2 February, 2016 Bird Island
Bird Island has undergone several changes since the last diary entry in November. The summer breeding season is in full swing, and in some cases is starting to quieten down already. There are many chicks up on the hills and in the colonies now, and the majority of the fur seal pups have been born and are now being led up into the tussock by their mothers. The human inhabitants also received new arrivals, with the RRS James Clark Ross dropping off Jerry (station leader, and previous penguin and petrel ZFA), Tim (incoming penguin and petrel ZFA), Ian (tech services), and me (James, incoming seal ZFA), at first call.
We’ve all settled in to our respective roles and daily life here, and I can’t quite believe the abundance and diversity of wildlife that surrounds us. It’s amazing to look out of the living room window and watch as fur seal females are rounded up by the males, give birth, go to sea to feed, and then return to be reunited with their pups. We’ve been monitoring this spectacle, not only incidentally from our windows, but also from twice-daily trips to the seal study beach. We observe from a raised gantry, with the beach below divided into a grid pattern. This allows us to record where males hold territory, and where females arrive and give birth. We also count how many females are on the beach every day, to investigate which factors contribute to attendance.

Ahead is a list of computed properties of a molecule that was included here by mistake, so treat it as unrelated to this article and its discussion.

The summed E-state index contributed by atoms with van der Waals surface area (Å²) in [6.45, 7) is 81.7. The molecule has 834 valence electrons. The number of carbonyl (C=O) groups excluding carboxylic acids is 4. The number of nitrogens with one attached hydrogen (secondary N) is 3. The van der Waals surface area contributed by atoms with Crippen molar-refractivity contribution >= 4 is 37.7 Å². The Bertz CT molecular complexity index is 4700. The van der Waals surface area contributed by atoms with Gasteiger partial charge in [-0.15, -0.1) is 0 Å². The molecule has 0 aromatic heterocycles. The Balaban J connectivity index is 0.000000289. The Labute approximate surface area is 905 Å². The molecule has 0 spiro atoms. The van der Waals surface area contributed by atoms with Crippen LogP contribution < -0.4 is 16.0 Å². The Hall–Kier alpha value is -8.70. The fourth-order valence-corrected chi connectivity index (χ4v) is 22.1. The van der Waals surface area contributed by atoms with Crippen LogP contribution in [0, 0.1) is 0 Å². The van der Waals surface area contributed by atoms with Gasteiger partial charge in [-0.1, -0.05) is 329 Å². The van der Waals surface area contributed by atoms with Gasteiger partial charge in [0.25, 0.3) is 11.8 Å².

Until population data is modelled against many variables across several years we cannot claim to understand the reasons for what we observe in the field; however the seals are still giving birth to pups at this late stage, when they had stopped last year. There have also been a slightly reduced number of females on the beach and pups born overall. It will be interesting to see the output of the models once they have been run, to see the actual change, rather than merely what we have observed. We expect that within the next few weeks, pups will stop being born, bringing an end to our trips to the study beach.
Many of the large territory-holding males have now left the beaches, heading south to feed and rebuild their fat reserves. This means that moving around base is a little easier, as is searching for females on the beaches and up in the tussock. As the busy period for the seal ZFA’s comes to an end, I’ll start to learn more from Siân about what to expect after she leaves at last call, including how to correctly identify leopard seal individuals from photographs.
For now though, I’m looking forward to having a bit more spare time to watch the macaroni penguin chicks grow, and to explore the parts of the island I haven’t seen yet.